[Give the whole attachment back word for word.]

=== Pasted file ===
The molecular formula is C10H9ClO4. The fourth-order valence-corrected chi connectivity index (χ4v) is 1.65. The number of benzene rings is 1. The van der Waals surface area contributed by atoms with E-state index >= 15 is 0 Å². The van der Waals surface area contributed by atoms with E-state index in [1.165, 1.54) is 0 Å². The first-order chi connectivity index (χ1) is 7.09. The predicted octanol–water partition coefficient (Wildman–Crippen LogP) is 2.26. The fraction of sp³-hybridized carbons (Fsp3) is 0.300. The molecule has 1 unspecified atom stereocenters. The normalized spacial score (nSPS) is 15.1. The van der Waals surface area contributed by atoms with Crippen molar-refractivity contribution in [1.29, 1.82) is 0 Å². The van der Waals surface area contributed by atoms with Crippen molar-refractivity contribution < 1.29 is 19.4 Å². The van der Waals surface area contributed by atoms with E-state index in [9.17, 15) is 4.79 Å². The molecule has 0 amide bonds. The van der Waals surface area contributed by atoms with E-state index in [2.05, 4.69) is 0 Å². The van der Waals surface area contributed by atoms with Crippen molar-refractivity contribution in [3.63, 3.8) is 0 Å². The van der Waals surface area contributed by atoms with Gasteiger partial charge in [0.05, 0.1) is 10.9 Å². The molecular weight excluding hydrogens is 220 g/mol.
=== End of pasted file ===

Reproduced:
The molecular formula is C10H9ClO4. The fourth-order valence-corrected chi connectivity index (χ4v) is 1.65. The number of benzene rings is 1. The van der Waals surface area contributed by atoms with E-state index >= 15 is 0 Å². The van der Waals surface area contributed by atoms with E-state index in [1.165, 1.54) is 0 Å². The first-order chi connectivity index (χ1) is 7.09. The predicted octanol–water partition coefficient (Wildman–Crippen LogP) is 2.26. The fraction of sp³-hybridized carbons (Fsp3) is 0.300. The molecule has 1 unspecified atom stereocenters. The normalized spacial score (nSPS) is 15.1. The van der Waals surface area contributed by atoms with Crippen molar-refractivity contribution in [1.29, 1.82) is 0 Å². The van der Waals surface area contributed by atoms with Crippen molar-refractivity contribution < 1.29 is 19.4 Å². The van der Waals surface area contributed by atoms with E-state index in [9.17, 15) is 4.79 Å². The molecule has 0 amide bonds. The van der Waals surface area contributed by atoms with E-state index in [2.05, 4.69) is 0 Å². The van der Waals surface area contributed by atoms with Crippen molar-refractivity contribution in [3.63, 3.8) is 0 Å². The van der Waals surface area contributed by atoms with Gasteiger partial charge in [0.05, 0.1) is 10.9 Å². The molecular weight excluding hydrogens is 220 g/mol.